2019 Hooknfly High-Water Marks: The Best, The Bummers, and the Blood-Curdling

Late December 2019

Greetings to all my friends and readers. I hope your holidays have been peaceful, and here’s wishing you the best for a great 2020. It’s been a very interesting and rewarding year writing my blog. In addition to providing an admitted excuse to go fishing and explore remote places and share them with my friends, my main goal continues to be helping reinforce and building the constituency to preserve and protect these wild and wonderful places fish inhabit. Given the current state of politics in the country and multiple threats to our environment and natural resources, it’s more important than ever to take a stand and do whatever we can to protect Mother Nature and her finny denizens.

I was especially gratified to have some of my piscatorial peregrinations published by Florida Sportsman magazine in an article about kayak fishing in the Everglades. You can find a link to it in my October post.

It was also great to see that by late December, the Hooknfly blog has had over 53,000 views and over 23,000 visitors, a 40%+ increase over 2018An added and very satisfying benefit has been connecting with people and making new friends around the USA and the world.

Among them are readers from over 60 nations.  Now it’s easy to figure out why people who follow my blog are mainly from English-speaking countries, but who am I to ask why anyone from Belarus, Ukraine, or Russia would read my articles.  Hmmm, but on second thought perhaps there is indeed a common thread here—could it be I’m on Putin’s watch list after posting a not-so-flattering wise crack and photo of him in a 2018 article on upper Saguache Creek:

“By now it’s nearly 2 p.m., and the sun is beating down and things are heating up.  I decide to shed some clothing and strip off my long-sleeve fishing shirt and polypro T under it, reveling in my bare-chestedness in the mountain air with no prying eyes.  Visions of Vladimir Putin, similarly bare-chested and buff, riding over the ridge float through my mind.  No wonder Agent Orange couldn’t resist him at Helsinki! What a hunk!!”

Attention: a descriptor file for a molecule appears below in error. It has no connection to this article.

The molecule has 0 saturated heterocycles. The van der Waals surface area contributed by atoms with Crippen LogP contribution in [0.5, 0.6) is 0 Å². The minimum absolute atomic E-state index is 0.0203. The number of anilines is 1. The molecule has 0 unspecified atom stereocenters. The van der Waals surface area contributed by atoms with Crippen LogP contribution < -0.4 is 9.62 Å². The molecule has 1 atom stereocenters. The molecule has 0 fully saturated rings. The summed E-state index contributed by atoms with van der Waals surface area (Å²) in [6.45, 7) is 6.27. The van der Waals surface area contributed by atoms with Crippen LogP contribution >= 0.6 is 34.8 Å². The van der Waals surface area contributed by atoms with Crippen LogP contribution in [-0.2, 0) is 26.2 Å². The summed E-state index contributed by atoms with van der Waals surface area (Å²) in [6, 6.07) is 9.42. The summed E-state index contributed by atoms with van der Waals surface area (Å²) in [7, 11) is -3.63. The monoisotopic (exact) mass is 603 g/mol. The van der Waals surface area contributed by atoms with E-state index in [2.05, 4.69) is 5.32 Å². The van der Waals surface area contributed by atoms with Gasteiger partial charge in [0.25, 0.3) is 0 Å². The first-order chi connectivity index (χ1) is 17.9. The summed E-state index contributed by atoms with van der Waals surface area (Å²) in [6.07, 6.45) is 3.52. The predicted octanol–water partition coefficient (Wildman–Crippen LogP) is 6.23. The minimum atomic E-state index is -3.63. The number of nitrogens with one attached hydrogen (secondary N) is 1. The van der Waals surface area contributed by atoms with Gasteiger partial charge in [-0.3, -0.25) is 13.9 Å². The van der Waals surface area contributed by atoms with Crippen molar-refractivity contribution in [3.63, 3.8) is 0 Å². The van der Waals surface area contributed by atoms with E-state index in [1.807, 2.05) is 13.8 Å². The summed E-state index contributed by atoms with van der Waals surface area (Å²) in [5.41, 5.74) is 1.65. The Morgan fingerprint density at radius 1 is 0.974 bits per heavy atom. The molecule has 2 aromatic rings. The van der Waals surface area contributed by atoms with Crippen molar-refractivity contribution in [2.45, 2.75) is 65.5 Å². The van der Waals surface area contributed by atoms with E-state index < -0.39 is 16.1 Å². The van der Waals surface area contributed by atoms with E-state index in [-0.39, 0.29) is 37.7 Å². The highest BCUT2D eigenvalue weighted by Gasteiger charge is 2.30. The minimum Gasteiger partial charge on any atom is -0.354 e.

Agent Orange’s Dreamboat

But seriously, as the year comes to a close it gives me great pleasure to look back on the best, the bummers, and the blood-curdling moments of 2019 from an angling perspective. It’s been a treat to have you with me! Here we go…

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Solving The Conejos River Conundrum

Early September 2019

Conundrum:  “A confusing and difficult problem; vexatious.”

See also my article on fishing the Lake Fork of the Conejos for rare Rio Grande Cutthroats. https://hooknfly.com/2019/09/27/lake-fork-of-the-conejos-river-solitude-in-a-sanctuary-for-rare-rio-grande-cutthroat-trout/amp/

I have fished most of the big Colorado trout waters—the Arkansas, Colorado, Gunnison, South Platte, Rio Grande, and Yampa.  Like many of my fishing friends and readers, I fancy myself a fair-to-middling do-it-yourself angler that can figure out any river and its piscatorial denizens on my own.  I learned the hard way a decade ago that isn’t the case with the beautiful Conejos River in southern Colorado near Antonito.  The word vexatious comes to mind when I think of the Rabbit River.  It’s one river I now always hire a guide on my first day of my annual trip to the Conejos—and give the same advice to anyone headed that way.  I have found the best flies and successful techniques can vary dramatically year-to-year and from section-to-section of the stream.  Biologists tell us it’s one of the most fertile rivers in the state, a veritable smorgasbord of stoneflies, mayflies, caddis, and assorted other bugs, not to mention a good grasshopper hatch.  Indeed, scientists say there are more varieties of stones in the river that any in Colorado!

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Conejos Stonefly Feast

The trout just have so many choices to munch on, which results in a weird assortment of fly patterns that rule here, many of which I have never either heard of let alone used:  the McGruber, Jig Assassin, Sparkle Green Body Elk Hair Caddis, Purple and Chartreuse Psycho Prince,  Lightning Bug.

Conejos Flies
Conejos Mystery Flies

The list goes on depending on the month, water levels, etc., etc.  But despite these angling vicissitudes, the Conejos’ big trout, gorgeous scenery, miles of public water, and absence of annoying rafters, kayakers, paddleboarders, and other insolent intruders, I keep coming back.  I was reminded again this year not to fool with the Conejos on my own.

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